Antonio Aparicio Juan, Edoardo Lagioia, Alfred Rosenberg González, Sara Murabito, Matteo Simioni, Margherita Bettinelli, Efsan Sökmen
Colaboradores del IAC: Carme Gallart Gallart, Matteo Monelli, Ricardo Carrera Jiménez, Martín López Corredoira, Francisco Garzón López
Elena Valenti, Francisco Surot Madrid (ESO); J. Alonso, D. Minniti, M. Zoccali (PUC, Chile); N. Arimoto (NAOJ); S. Beaulieu (Univ. Waterloo); R. Buonanno, F. Fusco (Univ. Roma Tor Vergata); S. Cassisi, A. Pietrinferni (INAF-Téramo); L. Carigi (IA-UNAM); J.M. Carrasco, C. Jordi, F. Figueras (UB); K. Freeman (Research School of Astronomy & Astrophysics, Australia); E. Kirby (Univ. California at Irvine); E. Lokas (Centro Astronómico Nicolaus Copernicus); A. Milone (Australian National Univ.); T. Mineikis, D. Narbutis (Vilnius Astronomical Obs.); A. Monachesi (Univ. Michigan); S. Okamoto (KIAA-PKU); A. Piatti (Obs. Astronómico de Córdoba); V. Nascimbeni, G. Piotto (Univ. Padua); E. Skillman (Univ. Minnesotta):
The general aim of the project is to research the structure, evolutionary history and formation of galaxies through the study of their resolved stellar populations, both from photometry and spectroscopy. The group research concentrates in the most nearby objects, namely the Local Group galaxies including the Milky Way and M33 under the hypothesis that they are a good representation of the general population of galaxies in the Universe.
The project can be divided in four research lines:
I. Star formation history in the Local Group.
The goal is to characterise the spatial and temporal structure of the galaxies of the Local Group through the observations of individual stars. The fundamental aim is to derive the detailed star formation history (SFH) of a given galaxy in all its evolutionary stages, in order to determine the impact of cosmological (e.g. reionization, self-shielding) and local processes (e.g. gas sweeping by supernovas, tidal forces, stellar migration).
II. Multiple stellar populations in globular clusters.
At odds of what it is classically predicted, there is evidence that globular clusters (GC) host more than one stellar population with different chemical composition. HST photometric observations of GC show strong evidence of multiple main sequences in the CMDs. The aim of this line is to characterise the aforementioned multiple populations in GC.
III. Structure and formation of the Milky Way.
The main purpose of this research line is to study the Milky Way via by using GAIA data (spacebased), and the ESO-VVV survey (Vista Telescope). These data are going to provide a perfect opportunity to study the star formation history of the Galactic disk and bulge. In order to use GAIA and VVV data we need to adapt the tools developed by our group to study stellar populations.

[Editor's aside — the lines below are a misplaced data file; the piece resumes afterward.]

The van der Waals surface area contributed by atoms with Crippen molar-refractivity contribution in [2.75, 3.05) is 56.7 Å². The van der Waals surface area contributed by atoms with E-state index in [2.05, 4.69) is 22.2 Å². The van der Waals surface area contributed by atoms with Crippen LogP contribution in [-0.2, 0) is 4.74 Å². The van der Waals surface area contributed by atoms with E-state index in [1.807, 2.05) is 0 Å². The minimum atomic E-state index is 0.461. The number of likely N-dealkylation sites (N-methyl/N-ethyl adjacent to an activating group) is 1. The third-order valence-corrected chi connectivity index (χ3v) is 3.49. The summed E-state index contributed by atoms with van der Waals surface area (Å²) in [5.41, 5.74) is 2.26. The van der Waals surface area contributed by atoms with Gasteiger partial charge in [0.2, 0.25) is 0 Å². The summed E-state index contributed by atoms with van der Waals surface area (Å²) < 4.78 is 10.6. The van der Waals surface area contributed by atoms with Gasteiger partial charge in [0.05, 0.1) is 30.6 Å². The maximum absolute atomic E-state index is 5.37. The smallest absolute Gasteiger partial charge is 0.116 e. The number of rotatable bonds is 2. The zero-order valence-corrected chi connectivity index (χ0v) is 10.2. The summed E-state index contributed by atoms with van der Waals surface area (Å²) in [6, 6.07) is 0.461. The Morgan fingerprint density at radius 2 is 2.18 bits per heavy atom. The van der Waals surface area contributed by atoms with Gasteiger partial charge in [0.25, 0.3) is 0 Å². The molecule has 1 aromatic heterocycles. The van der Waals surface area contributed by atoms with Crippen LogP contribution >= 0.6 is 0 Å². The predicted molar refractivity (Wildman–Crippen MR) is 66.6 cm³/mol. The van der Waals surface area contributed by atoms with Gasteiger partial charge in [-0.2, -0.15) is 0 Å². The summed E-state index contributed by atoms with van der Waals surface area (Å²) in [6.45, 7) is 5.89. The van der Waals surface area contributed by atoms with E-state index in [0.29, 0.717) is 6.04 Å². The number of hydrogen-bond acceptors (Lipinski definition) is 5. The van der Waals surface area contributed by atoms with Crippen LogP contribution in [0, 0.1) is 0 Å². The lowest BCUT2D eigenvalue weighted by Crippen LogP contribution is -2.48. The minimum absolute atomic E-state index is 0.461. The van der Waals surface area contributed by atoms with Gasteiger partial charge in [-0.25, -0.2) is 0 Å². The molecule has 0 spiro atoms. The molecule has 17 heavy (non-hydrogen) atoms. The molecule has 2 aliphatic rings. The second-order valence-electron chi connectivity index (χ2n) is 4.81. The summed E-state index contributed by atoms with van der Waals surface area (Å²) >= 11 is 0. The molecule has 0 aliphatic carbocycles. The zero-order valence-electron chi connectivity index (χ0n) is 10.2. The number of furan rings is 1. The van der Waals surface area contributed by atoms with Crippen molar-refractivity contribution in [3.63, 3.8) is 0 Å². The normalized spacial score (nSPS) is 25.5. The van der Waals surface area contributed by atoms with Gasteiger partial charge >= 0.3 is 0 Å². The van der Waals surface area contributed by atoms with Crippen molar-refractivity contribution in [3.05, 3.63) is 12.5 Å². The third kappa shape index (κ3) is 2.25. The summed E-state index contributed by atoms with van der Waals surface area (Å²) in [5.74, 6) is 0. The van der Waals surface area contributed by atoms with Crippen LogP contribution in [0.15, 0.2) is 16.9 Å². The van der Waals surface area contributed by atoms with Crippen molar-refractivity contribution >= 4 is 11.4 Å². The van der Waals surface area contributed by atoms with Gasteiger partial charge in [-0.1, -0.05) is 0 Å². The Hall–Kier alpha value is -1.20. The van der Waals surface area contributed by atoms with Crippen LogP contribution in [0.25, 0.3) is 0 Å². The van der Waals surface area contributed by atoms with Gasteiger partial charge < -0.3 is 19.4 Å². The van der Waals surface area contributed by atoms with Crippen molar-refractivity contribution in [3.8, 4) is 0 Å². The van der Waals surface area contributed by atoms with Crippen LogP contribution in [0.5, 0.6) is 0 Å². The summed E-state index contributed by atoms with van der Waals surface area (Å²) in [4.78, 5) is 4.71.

IV. Stellar evolution and synthetic color-magnitude diagram.
We have developed a new stellar evolutionary library. There is the need in the scientific community to increase the reliability and accuracy in the stellar models computation using the most updated results in Physics, such as the equation of state, new opacities, and nuclear sections.
- It has been found that the youngest stellar populations in the GCs and with enhanced metallicity are more concentrated than the older ones. This is in agreement with the models of GCs formation that predict that the stars forms in the center and they migrate with time toward the external regions.
- A paper about the discovering of a new Einstein's ring has been published, the Canarias Einstein Ring. This is one of the most complete Einstein's ring known so far.
- A new method to obtain SFHs free as possible of observational effects has been developed. This method try to evaluate all the uncertainties affecting to the observed SFHs with the aim to be compared with models predictions, which are not taking into account these effects.
- By using the method described above, it has been found that a set of isolated dwarf galaxies of the LG (Cetus, Tucana, LGS-3 y Phoenix) show no effect of the reionization in their most inner part. However some of them could have been affected in their outermost regions.
- A dependency with time has been found in the mass-metallicity relation. The result suggests that the dependency of the metallicity with the galaxy stellar mass increases with time, with a direct correlation. However the contribution of the SFR to the metallicity is constant with time but with an inverse correlation: for a fixed mass, those galaxies with larger SFRs shows lower metallicities.
- It has been found that the 75% of the second stellar population in the GCs are helium-enhanced compared to the first stellar population, with an average helium difference in mass of about 0.01
- It has been found no correlation between the RGB bump observed magnitude difference in F336W, F606W and F814W band and the cluster absolute magnitude and metallicity. The helium difference n F606W and F814W band is not correlated with the two previous cluster parameters.